Fame is fleeting, prophets are without honor in their own land and idiots rule.

During Tuesday's proceedings at the Democratic National Convention in Denver, a photograph of former Minnesota Sen. Eugene McCarthy was shown during a roll call of the honored dead -- departed stalwarts of the Democratic persuasion who have gone to their rewards since the last convention, four years ago.

It would have made a nice moment. But they called him "Joseph McCarthy."

Some little Democrats should get spanked.

It was as insulting as if they had put up a picture of Ted Kennedy and called him "Dick Cheney," confused Hillary Rodham Clinton with Ann Coulter, or called St. Paul "Minneapolis."

Minnesota's Gene and Wisconsin's Joe shared a surname (though Gene's middle name, ironically, was Joseph), but they were not related and were polar opposites in their political views, their intellectual capabilities and their lasting impact on the landscape. Joe, a Red-baiting Republican demagogue whose tactics paralyzed Washington, was discredited and disgraced and left his name on an era of fear. Gene, a Democratic congressman from St. Paul who didn't move up to the Senate until 1958, the year after Joe McCarthy died, was a McCarthy of a different kind. To mix them up is as ignorant as it is hilarious.

That the Democrats would do so while conjuring the names and trying to capture the luster of some of the party's dearly departed (including Lady Bird Johnson and Gov. Ann Richards) would amuse Gene McCarthy, who died in 2005, at 89.

He challenged the Democratic Party, and he changed it. But he never got credit.

Being called Joe was the final indignity. But what may have been worse is that the Pepsi Center crowd of Obamiaks clapped loudly for Lady Bird but there was only a low murmur of protest when the mislabeled photo of McCarthy came up.

There should have been a big shower of rotten vegetables.

"Unbelievable," said Carol Connolly, the poet laureate of St. Paul and a longtime McCarthy friend. "It's horrible how fast your greatest heroes disappear into the ether. To mix up the great peace leader with a warmonger? That's pathetic."

Connolly pointed out that the fervent support among young people for Barack Obama in today's Democratic Party is reminiscent of the support for McCarthy among young people during the height of the Vietnam War. But McCarthy carried more than "the audacity of hope." He also had the courage of his convictions.

Taking on a president of his own party, McCarthy's insurgent campaign drove Lyndon Johnson from office, lured Robert F. Kennedy into the race and set the stage for a raucous Chicago convention in which an unpopular war and administration were directly and forcefully challenged. No one would wish for a rerun of the chaos of 1968, but 40 years later, the Democrats are opposing another unpopular war without seeming to have the guts to say so directly.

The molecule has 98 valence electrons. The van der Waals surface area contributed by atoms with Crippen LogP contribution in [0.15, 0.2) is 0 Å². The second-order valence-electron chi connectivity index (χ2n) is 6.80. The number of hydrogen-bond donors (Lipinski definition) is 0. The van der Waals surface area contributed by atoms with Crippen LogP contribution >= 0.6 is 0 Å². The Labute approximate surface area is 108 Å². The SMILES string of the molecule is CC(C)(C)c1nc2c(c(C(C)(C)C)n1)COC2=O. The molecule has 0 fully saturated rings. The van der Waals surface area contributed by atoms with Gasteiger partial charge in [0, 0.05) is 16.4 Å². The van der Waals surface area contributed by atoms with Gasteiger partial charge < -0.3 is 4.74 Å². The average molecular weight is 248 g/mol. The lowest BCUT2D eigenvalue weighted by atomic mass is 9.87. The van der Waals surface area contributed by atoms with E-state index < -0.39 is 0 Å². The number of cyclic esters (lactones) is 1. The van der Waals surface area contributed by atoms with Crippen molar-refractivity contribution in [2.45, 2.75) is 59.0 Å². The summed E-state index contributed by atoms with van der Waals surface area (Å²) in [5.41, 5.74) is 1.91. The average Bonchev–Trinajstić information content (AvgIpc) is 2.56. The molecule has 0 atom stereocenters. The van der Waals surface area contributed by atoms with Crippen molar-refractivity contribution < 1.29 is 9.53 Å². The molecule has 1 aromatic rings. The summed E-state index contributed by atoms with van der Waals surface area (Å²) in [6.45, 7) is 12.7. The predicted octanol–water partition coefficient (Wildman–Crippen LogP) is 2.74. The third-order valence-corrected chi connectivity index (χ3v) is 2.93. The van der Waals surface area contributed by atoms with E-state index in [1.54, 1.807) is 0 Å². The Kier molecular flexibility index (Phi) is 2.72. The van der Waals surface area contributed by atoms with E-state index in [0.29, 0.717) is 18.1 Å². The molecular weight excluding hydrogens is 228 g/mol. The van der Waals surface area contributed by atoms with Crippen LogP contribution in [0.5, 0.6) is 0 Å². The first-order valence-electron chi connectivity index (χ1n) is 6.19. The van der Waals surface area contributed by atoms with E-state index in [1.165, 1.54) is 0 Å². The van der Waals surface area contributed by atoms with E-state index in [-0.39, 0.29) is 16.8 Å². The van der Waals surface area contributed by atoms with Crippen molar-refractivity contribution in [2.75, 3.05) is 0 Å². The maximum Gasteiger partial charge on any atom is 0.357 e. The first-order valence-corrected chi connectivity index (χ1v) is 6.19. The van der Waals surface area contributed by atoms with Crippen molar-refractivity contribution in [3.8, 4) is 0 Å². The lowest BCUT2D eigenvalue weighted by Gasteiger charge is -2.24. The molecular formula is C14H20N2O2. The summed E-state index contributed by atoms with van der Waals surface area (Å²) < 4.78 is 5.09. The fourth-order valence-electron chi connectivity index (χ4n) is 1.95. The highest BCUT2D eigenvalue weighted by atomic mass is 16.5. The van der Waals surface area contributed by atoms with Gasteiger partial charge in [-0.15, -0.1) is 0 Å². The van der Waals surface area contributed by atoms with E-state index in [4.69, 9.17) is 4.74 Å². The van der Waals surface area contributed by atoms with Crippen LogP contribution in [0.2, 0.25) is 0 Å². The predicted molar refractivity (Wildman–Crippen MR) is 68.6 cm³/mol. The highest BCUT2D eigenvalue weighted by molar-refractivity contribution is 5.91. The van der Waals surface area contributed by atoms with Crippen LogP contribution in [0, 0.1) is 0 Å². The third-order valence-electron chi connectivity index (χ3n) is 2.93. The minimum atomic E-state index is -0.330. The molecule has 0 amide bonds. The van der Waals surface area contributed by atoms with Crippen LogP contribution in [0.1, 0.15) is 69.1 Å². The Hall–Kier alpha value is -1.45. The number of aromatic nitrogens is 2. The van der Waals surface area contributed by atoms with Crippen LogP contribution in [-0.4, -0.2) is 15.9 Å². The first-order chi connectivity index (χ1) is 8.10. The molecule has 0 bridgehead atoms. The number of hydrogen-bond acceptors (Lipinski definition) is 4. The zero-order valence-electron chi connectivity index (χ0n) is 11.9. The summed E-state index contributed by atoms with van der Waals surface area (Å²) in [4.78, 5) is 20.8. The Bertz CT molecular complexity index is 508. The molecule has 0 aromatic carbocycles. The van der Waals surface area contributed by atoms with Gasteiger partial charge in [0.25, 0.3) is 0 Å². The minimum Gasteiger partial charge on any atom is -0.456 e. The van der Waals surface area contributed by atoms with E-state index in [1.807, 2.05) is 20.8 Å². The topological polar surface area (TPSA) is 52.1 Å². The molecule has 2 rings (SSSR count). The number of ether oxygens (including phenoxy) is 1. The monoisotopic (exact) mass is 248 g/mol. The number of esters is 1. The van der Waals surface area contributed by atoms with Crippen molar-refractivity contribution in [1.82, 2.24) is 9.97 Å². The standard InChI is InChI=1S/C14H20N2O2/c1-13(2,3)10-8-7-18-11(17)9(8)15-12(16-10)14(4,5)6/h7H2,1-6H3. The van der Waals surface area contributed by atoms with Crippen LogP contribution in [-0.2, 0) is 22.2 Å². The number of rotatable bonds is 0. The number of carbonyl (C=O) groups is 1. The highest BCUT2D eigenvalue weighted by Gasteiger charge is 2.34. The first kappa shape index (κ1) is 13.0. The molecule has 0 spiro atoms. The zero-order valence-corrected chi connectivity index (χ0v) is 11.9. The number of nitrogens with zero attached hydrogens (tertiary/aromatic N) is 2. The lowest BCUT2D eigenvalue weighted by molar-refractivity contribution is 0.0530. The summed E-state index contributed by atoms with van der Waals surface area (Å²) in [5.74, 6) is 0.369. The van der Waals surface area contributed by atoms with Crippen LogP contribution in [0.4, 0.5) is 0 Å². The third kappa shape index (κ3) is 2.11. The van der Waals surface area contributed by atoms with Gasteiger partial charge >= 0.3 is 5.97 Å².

McCarthy was a thorn in the side of the party, a brooding intellectual who irritated as much as he provoked. He never made peace with the party after it rejected him for Hubert Humphrey, who lost to Richard Nixon. But he deserves better from his old friends, three years after his death, than he got in Denver. He should stand in the pantheon of Democratic giants, not just be lumped in with Lady Bird.

But Minnesota never gets any respect. In 1980, after the death of Humphrey, the former vice president and senator, Jimmy Carter accepted the Democratic nomination to a second term as president (he lost to Ronald Reagan) by saluting the contributions of "a great man who should have been president, who would have been one of the greatest presidents in history: Hubert Horatio Hornblower."

You know: That guy who grew up in South Dakota, became a druggist, got elected mayor of Minneapolis and went on to be lord admiral of the British Navy.

"This is flyover country for a lot of people," says Matt Lindstrom, a political science professor who is director of the Eugene J. McCarthy Center for Public Policy and Civic Engagement at the College of St. Benedict/St. John's University in Collegeville, near McCarthy's hometown of Watkins. "It's a shame some low-level staffer with little historic knowledge thought it was Joe McCarthy, not Gene. It probably made it through spellcheck, so he thought it was OK. It was spelled right."

Our McCarthy was one of the few in Congress who stood up to Wisconsin's McCarthy, Lindstrom says. Our guy also supported national health insurance in 1948, when he left his teaching position at the College of St. Thomas to run for Congress. "He was clearly ahead of his time and should be an inspiration to Democrats today," Lindstrom says.

The McCarthy Center, which opened last year, embraces all political philosophies and affiliations. Lindstrom says its purpose is to "honor and emulate" McCarthy's legacy and to be "a catalyst for intellectual growth and inspiration in terms of politics and policies. It's a vehicle to help challenge the status quo and guide students to find their path into civic affairs and life."

In the end, that's a more fitting tribute than a picture in a slide show -- even if it was labeled correctly. Still, the Democrats should be ashamed of themselves.

Or my name is not Norm Coleman.

ncoleman@startribune.com • 612-673-4400